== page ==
It all comes down to marketing. According to Minneopa Orchards, this isn’t even the first time that these grapes have undergone a name change. During the early ’00s, Grapery, a Californian grower, teamed up with International Fruit Genetics to crossbreed new types of grapes into existence. Since one variety looked a lot like peppers, they were dubbed Chile Pepper grapes. Sadly, customers were afraid this name meant they were spicy and largely avoided the product. It wasn’t until the early ’10s that the Witch Finger title made its debut, but that moniker only stuck around for a few years. Cooking on the Weekends noted Sweet Sapphire Grapes as an alternative name back in 2013, which sounds pretty enticing, but this seems to have been unofficial at best.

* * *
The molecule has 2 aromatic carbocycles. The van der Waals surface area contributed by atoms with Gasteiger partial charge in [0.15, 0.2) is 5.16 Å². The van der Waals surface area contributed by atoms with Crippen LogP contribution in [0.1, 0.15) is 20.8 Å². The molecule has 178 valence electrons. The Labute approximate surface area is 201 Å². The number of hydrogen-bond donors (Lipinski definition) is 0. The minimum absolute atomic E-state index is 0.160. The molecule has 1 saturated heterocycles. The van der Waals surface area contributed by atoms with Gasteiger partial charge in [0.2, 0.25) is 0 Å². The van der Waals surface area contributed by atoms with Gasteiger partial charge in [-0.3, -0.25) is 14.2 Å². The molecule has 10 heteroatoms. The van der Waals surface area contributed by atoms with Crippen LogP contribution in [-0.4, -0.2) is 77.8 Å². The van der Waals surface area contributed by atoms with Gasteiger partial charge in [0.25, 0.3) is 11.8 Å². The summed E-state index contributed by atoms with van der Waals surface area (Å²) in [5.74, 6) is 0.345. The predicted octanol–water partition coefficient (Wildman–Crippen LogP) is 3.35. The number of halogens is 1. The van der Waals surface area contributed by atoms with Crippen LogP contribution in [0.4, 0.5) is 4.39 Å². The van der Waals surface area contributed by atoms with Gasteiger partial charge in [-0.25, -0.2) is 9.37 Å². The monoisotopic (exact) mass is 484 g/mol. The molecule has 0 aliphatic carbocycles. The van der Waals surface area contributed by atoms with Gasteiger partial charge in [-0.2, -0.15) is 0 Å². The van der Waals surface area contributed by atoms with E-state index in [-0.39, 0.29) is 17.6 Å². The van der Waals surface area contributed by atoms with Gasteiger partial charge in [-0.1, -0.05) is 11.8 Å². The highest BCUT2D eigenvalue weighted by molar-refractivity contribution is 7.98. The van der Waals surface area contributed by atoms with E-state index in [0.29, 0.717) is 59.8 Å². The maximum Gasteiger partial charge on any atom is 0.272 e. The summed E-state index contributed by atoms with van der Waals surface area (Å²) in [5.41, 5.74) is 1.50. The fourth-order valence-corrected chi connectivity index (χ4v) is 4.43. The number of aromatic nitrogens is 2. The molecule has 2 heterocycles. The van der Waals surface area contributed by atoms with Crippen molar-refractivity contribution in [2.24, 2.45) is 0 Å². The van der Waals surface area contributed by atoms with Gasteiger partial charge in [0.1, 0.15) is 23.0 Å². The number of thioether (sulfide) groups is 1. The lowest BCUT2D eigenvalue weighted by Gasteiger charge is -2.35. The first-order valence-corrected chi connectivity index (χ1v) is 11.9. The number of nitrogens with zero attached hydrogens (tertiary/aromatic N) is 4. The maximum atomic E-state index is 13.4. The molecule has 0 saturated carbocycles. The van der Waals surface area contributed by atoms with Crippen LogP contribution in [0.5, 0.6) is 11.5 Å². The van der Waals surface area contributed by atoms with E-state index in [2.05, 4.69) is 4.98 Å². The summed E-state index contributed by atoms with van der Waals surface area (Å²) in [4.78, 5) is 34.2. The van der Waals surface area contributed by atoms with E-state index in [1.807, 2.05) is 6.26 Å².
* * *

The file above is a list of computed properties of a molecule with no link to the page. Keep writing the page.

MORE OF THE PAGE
Nowadays, Witch Finger grapes go by the less creepy name: Tear Drop grapes. This change occurred because, as Grapery’s CEO and co-owner Jim Beagle told Bon Appétit, “We started to get more and more subtle complaints about it.” Apparently, people were “so grossed out by the word ‘fingers’ in their food that they refused to even sample the grapes,” Beagle recalled. It seems consumers don’t enjoy the idea of hags and body parts. Still, if you can get past all the name silliness, then consider using Tear Drop grapes in charcuterie boards, fruit salads, or jams next summer. You won’t end up cursed by a witch… probably.